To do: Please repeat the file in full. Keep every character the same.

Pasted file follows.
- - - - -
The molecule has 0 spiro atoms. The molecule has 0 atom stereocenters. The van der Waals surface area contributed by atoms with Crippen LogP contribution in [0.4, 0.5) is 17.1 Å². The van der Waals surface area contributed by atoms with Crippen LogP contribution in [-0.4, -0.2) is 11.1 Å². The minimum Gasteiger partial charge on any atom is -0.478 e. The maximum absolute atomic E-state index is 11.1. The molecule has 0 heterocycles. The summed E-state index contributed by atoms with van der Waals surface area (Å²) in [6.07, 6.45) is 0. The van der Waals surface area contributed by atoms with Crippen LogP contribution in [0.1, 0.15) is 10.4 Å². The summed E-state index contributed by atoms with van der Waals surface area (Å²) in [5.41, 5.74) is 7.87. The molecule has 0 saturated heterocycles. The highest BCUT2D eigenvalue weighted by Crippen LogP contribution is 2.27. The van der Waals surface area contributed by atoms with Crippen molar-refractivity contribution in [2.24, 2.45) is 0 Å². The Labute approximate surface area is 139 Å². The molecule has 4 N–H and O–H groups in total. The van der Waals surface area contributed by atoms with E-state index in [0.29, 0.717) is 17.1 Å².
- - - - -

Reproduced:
The molecule has 0 spiro atoms. The molecule has 0 atom stereocenters. The van der Waals surface area contributed by atoms with Crippen LogP contribution in [0.4, 0.5) is 17.1 Å². The van der Waals surface area contributed by atoms with Crippen LogP contribution in [-0.4, -0.2) is 11.1 Å². The minimum Gasteiger partial charge on any atom is -0.478 e. The maximum absolute atomic E-state index is 11.1. The molecule has 0 heterocycles. The summed E-state index contributed by atoms with van der Waals surface area (Å²) in [6.07, 6.45) is 0. The van der Waals surface area contributed by atoms with Crippen LogP contribution in [0.1, 0.15) is 10.4 Å². The summed E-state index contributed by atoms with van der Waals surface area (Å²) in [5.41, 5.74) is 7.87. The molecule has 0 saturated heterocycles. The highest BCUT2D eigenvalue weighted by Crippen LogP contribution is 2.27. The van der Waals surface area contributed by atoms with Crippen molar-refractivity contribution in [2.24, 2.45) is 0 Å². The Labute approximate surface area is 139 Å². The molecule has 4 N–H and O–H groups in total. The van der Waals surface area contributed by atoms with E-state index in [0.29, 0.717) is 17.1 Å².